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RE: URI scheme uniqueness

From: Geoffrey M Clemm <geoffrey.clemm@us.ibm.com>
Date: Mon, 11 Aug 2003 16:50:09 -0400
To: " webdav" <w3c-dist-auth@w3c.org>
Message-ID: <OF0DE8307C.DF51173D-ON85256D7F.007236B6-85256D7F.00727531@us.ibm.com>

I agree with Julian.  I have seen no reason to weaken the current 
requirement that lock tokens be globablly unique.

Cheers,
Geoff

w3c-dist-auth-request@w3.org wrote on 08/11/2003 04:14:07 PM:

> 
> > From: Lisa Dusseault [mailto:lisa@xythos.com]
> > Sent: Monday, August 11, 2003 10:06 PM
> > To: hardie@qualcomm.com; 'Julian Reschke'; w3c-dist-auth@w3.org
> > Subject: RE: URI scheme uniqueness
> >
> > ...
> >
> > > If you are an implementor considering using a non-IETF registered 
URI
> > > scheme _for_any_purpose_,
> > > don't lose sight of what using a registered URI scheme gives you.
> > > Non-registered
> > > schemes risk overlap and risk misunderstandings of syntax
> > > developing over time.
> >
> > I agree with this so the next version of RFC2518bis will recommend
> > using a registered scheme unless I start hearing more disagreement.
> 
> Sounds good so far.
> 
> > > I suspect that this presumes something about the way clients
> > > should behave; to wit, if they get a lock token DAV:1234
> > > issued by server dav.example.com, they will not get whacked
> > > out when they get a lock token DAV:1234 issued by server
> > > dav.example.net (obviously, for some other resource).  I
> > > believe that this would be good engineering, obviously, but I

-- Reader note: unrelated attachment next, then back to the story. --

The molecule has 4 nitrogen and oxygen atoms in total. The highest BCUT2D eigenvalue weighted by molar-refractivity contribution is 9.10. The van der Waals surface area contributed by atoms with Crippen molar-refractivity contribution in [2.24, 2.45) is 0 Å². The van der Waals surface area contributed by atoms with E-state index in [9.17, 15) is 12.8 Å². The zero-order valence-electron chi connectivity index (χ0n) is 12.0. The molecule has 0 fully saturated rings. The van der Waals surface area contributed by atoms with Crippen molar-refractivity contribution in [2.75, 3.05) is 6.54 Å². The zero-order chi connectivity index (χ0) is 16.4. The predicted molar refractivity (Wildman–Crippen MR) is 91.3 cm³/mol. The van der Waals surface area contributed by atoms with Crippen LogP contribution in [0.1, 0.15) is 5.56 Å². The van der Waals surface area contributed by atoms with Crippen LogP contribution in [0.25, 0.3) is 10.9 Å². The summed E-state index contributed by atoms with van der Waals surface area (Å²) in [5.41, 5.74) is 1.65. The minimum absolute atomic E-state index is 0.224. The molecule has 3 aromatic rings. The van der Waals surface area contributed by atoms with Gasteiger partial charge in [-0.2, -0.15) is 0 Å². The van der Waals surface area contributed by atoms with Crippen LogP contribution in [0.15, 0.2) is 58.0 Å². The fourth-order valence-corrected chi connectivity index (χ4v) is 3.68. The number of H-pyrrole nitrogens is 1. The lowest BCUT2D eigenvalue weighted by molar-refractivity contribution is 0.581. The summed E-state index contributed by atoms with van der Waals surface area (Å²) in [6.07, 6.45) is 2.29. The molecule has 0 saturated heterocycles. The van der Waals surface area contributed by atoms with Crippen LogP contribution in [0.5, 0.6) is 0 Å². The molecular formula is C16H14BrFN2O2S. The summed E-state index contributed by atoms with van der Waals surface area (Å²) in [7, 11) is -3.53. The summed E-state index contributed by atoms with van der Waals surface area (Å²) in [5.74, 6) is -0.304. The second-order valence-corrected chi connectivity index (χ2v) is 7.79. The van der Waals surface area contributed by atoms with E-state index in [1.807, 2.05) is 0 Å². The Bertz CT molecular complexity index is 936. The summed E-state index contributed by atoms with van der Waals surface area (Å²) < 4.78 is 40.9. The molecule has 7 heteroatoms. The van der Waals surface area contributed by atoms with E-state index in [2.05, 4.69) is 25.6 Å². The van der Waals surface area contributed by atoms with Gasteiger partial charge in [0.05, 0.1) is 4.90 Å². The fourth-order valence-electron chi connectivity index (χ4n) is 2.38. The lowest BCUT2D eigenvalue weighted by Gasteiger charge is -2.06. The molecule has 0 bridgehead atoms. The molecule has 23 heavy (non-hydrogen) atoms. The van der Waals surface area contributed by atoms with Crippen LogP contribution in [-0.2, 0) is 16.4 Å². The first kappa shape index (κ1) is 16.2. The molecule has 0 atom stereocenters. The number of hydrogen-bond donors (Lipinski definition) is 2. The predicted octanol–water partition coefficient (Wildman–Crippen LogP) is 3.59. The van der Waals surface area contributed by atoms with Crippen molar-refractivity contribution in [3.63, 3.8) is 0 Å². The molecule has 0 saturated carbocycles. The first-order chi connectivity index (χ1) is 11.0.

> > > think maintaining a stricter requirement is useful.
> >
> > I think that although we have the uniqueness requirement already
> > (it can't be made stricter very easily) clients simply can't assume
> > that lock tokens really are globally unique.
> 
> Wait a minute. The spec says that they MUST be globally unique. It even
> defines a URI scheme that is supposed to guarantee that uniqueness. And 
now
> you want to tell clients that they can't rely on that???
> 
> > Should we add some client advice to RFC2518bis, saying that in
> > practice clients cannot assume that lock tokens will be unique
> > across servers and should not be used as unique lookups in client
> > code? It provides little advantage to the client to assume
> > uniqueness, and it could be an easy source of bugs.  This falls
> > under the IETF principle of being generous in what you accept
> > (non-unique tokens) but strict in what you generate (unique only).
> 
> Absolutely no. Either clients can rely on uniquess, or they can't. 
RFC2518
> guarantees this, and I don't see an interoperability problem caused by 
this.
> Removing the guarantee potentially breaks existing clients with no 
visible
> benefit.
Received on Monday, 11 August 2003 16:50:10 GMT

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